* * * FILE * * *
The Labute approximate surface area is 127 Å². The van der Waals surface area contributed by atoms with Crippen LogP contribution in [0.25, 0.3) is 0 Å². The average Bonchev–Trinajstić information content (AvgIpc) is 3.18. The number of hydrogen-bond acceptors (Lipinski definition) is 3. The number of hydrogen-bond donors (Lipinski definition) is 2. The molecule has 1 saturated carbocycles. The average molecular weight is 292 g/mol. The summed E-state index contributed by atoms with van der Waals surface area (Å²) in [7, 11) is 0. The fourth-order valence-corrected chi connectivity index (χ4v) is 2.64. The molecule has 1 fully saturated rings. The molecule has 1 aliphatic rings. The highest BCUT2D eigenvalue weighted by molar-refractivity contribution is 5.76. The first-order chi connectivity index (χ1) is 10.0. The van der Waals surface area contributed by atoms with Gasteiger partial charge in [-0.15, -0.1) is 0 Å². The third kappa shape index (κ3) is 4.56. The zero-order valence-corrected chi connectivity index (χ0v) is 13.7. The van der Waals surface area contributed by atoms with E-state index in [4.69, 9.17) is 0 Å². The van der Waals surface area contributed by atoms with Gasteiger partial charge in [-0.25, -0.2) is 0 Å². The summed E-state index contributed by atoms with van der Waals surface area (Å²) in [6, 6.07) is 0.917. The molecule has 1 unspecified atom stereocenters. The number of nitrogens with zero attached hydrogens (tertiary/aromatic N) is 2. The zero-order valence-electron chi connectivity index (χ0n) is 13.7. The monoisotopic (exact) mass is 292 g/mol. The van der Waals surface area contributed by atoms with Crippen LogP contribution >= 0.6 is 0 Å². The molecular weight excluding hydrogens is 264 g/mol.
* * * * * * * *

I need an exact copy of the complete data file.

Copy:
The Labute approximate surface area is 127 Å². The van der Waals surface area contributed by atoms with Crippen LogP contribution in [0.25, 0.3) is 0 Å². The average Bonchev–Trinajstić information content (AvgIpc) is 3.18. The number of hydrogen-bond acceptors (Lipinski definition) is 3. The number of hydrogen-bond donors (Lipinski definition) is 2. The molecule has 1 saturated carbocycles. The average molecular weight is 292 g/mol. The summed E-state index contributed by atoms with van der Waals surface area (Å²) in [7, 11) is 0. The fourth-order valence-corrected chi connectivity index (χ4v) is 2.64. The molecule has 1 fully saturated rings. The molecule has 1 aliphatic rings. The highest BCUT2D eigenvalue weighted by molar-refractivity contribution is 5.76. The first-order chi connectivity index (χ1) is 10.0. The van der Waals surface area contributed by atoms with Gasteiger partial charge in [-0.15, -0.1) is 0 Å². The third kappa shape index (κ3) is 4.56. The zero-order valence-corrected chi connectivity index (χ0v) is 13.7. The van der Waals surface area contributed by atoms with E-state index in [4.69, 9.17) is 0 Å². The van der Waals surface area contributed by atoms with Gasteiger partial charge in [-0.25, -0.2) is 0 Å². The summed E-state index contributed by atoms with van der Waals surface area (Å²) in [6, 6.07) is 0.917. The molecule has 1 unspecified atom stereocenters. The number of nitrogens with zero attached hydrogens (tertiary/aromatic N) is 2. The zero-order valence-electron chi connectivity index (χ0n) is 13.7. The monoisotopic (exact) mass is 292 g/mol. The van der Waals surface area contributed by atoms with Crippen LogP contribution >= 0.6 is 0 Å². The molecular weight excluding hydrogens is 264 g/mol.